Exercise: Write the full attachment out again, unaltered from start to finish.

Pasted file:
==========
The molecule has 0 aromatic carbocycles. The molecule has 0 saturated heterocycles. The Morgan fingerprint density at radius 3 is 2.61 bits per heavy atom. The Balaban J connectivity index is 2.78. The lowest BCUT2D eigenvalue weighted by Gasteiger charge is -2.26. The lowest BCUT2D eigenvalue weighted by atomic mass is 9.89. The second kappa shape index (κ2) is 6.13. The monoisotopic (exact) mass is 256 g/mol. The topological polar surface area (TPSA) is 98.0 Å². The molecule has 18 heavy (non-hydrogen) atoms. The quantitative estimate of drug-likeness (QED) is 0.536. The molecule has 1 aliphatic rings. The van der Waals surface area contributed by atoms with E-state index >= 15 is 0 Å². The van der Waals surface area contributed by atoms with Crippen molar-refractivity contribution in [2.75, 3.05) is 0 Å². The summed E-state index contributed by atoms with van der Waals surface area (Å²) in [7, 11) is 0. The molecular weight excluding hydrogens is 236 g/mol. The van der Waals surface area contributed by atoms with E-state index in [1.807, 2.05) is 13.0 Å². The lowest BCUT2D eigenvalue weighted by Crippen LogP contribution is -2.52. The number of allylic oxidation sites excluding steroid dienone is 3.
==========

The molecule has 0 aromatic carbocycles. The molecule has 0 saturated heterocycles. The Morgan fingerprint density at radius 3 is 2.61 bits per heavy atom. The Balaban J connectivity index is 2.78. The lowest BCUT2D eigenvalue weighted by Gasteiger charge is -2.26. The lowest BCUT2D eigenvalue weighted by atomic mass is 9.89. The second kappa shape index (κ2) is 6.13. The monoisotopic (exact) mass is 256 g/mol. The topological polar surface area (TPSA) is 98.0 Å². The molecule has 18 heavy (non-hydrogen) atoms. The quantitative estimate of drug-likeness (QED) is 0.536. The molecule has 1 aliphatic rings. The van der Waals surface area contributed by atoms with E-state index >= 15 is 0 Å². The van der Waals surface area contributed by atoms with Crippen molar-refractivity contribution in [2.75, 3.05) is 0 Å². The summed E-state index contributed by atoms with van der Waals surface area (Å²) in [7, 11) is 0. The molecular weight excluding hydrogens is 236 g/mol. The van der Waals surface area contributed by atoms with E-state index in [1.807, 2.05) is 13.0 Å². The lowest BCUT2D eigenvalue weighted by Crippen LogP contribution is -2.52. The number of allylic oxidation sites excluding steroid dienone is 3.